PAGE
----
Sports journalist Cam Cole rips on the Vancouver Canucks’ management for denying access to reporters in an article for The Vancouver Sun.
“Even though media outlets pay tens of thousands of dollars to send their representatives on the road to cover the team’s every sneeze and ingrown toenail, to write glowing features and analytical pieces on trends and concerns – informing readers while indirectly enhancing TV ratings, from which the team benefits – Canucks head coach Alain Vigneault, supported by GM Mike Gillis, declared interviews out of bounds Wednesday, leaving reporters to try to pick lint out of their navels in search of something to write or broadcast.”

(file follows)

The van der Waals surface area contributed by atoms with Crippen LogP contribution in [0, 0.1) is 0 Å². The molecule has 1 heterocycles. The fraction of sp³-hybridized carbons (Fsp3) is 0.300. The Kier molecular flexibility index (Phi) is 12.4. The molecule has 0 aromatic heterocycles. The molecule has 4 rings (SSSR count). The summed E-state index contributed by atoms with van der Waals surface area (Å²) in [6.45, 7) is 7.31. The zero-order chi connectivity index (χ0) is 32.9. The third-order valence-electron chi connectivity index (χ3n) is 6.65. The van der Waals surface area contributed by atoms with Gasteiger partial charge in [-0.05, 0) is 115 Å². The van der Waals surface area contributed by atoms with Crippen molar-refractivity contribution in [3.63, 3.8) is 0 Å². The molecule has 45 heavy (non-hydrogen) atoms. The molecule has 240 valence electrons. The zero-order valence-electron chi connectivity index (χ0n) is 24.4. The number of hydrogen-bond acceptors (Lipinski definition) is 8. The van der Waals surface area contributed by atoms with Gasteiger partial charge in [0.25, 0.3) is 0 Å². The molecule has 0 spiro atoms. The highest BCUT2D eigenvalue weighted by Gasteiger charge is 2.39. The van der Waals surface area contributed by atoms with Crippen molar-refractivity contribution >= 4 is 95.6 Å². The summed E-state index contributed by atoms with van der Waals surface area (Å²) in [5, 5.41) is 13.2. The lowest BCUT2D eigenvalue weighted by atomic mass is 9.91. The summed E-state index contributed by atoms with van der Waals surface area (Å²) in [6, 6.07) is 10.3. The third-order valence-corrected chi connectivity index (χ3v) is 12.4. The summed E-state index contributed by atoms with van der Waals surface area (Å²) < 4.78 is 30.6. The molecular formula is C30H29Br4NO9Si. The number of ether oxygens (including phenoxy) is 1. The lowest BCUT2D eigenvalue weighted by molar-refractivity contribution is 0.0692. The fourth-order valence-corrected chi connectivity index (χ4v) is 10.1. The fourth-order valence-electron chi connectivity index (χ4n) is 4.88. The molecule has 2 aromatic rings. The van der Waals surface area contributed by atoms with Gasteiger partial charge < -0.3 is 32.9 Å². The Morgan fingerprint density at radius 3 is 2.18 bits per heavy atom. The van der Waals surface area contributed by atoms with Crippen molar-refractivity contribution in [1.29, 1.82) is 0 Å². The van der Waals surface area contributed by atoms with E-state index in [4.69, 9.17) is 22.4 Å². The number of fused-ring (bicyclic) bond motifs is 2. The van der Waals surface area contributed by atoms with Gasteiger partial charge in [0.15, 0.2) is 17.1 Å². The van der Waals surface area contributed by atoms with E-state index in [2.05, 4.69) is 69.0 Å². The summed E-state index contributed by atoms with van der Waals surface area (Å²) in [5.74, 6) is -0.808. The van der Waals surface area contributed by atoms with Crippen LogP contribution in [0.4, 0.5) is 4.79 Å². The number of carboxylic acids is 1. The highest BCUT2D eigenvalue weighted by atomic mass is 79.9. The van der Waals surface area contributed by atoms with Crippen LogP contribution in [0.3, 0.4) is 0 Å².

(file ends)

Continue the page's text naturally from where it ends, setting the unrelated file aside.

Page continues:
And in case the regular consumer (who Cole admits probably doesn’t care about the media’s woes) wants to know why this matters, he offers this:
“The reporters who were left high and dry Wednesday are there trying to provide you with some depth and context to your understanding of the Canucks, while the team would very much like to cut out the middle man and feed you a controlled message through team-generated material produced by contract employees of Canucks TV or Canucks.com, or through Twitter accounts of the p.r. department or Mike Gillis. If 140-character tweets satisfy all your information needs on the hockey club, you will be well served by Gillis’s trenchant observations.”
The Canucks aren’t the only team joining the media silence trend. Brian Burke is the general manager of one of the most popular teams in Canada and the NHL but the media aren’t popular with him: he has
referred to reporters as “scumbags,” “maggots,” and “idiots”. But after
his recent snub towards “Hockey Night in Canada,” In a feature for J-Source, Ian Jacobs decided to take a closer look at this antagonistic relationship.
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